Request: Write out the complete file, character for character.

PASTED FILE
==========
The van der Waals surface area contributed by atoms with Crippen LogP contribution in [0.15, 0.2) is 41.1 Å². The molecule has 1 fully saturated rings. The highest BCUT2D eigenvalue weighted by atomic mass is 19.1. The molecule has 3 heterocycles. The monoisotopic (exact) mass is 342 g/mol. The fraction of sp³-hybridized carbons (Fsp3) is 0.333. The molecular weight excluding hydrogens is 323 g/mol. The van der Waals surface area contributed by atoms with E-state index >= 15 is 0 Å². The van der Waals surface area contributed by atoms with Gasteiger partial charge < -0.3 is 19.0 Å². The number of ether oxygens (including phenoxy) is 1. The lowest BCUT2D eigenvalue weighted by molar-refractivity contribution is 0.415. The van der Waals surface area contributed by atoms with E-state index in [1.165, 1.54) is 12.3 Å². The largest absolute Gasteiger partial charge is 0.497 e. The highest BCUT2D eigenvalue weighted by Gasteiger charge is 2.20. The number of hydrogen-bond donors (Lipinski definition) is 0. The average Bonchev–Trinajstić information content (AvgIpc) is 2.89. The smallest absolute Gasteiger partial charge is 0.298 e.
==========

The van der Waals surface area contributed by atoms with Crippen LogP contribution in [0.15, 0.2) is 41.1 Å². The molecule has 1 fully saturated rings. The highest BCUT2D eigenvalue weighted by atomic mass is 19.1. The molecule has 3 heterocycles. The monoisotopic (exact) mass is 342 g/mol. The fraction of sp³-hybridized carbons (Fsp3) is 0.333. The molecular weight excluding hydrogens is 323 g/mol. The van der Waals surface area contributed by atoms with E-state index >= 15 is 0 Å². The van der Waals surface area contributed by atoms with Gasteiger partial charge < -0.3 is 19.0 Å². The number of ether oxygens (including phenoxy) is 1. The lowest BCUT2D eigenvalue weighted by molar-refractivity contribution is 0.415. The van der Waals surface area contributed by atoms with E-state index in [1.165, 1.54) is 12.3 Å². The largest absolute Gasteiger partial charge is 0.497 e. The highest BCUT2D eigenvalue weighted by Gasteiger charge is 2.20. The number of hydrogen-bond donors (Lipinski definition) is 0. The average Bonchev–Trinajstić information content (AvgIpc) is 2.89. The smallest absolute Gasteiger partial charge is 0.298 e.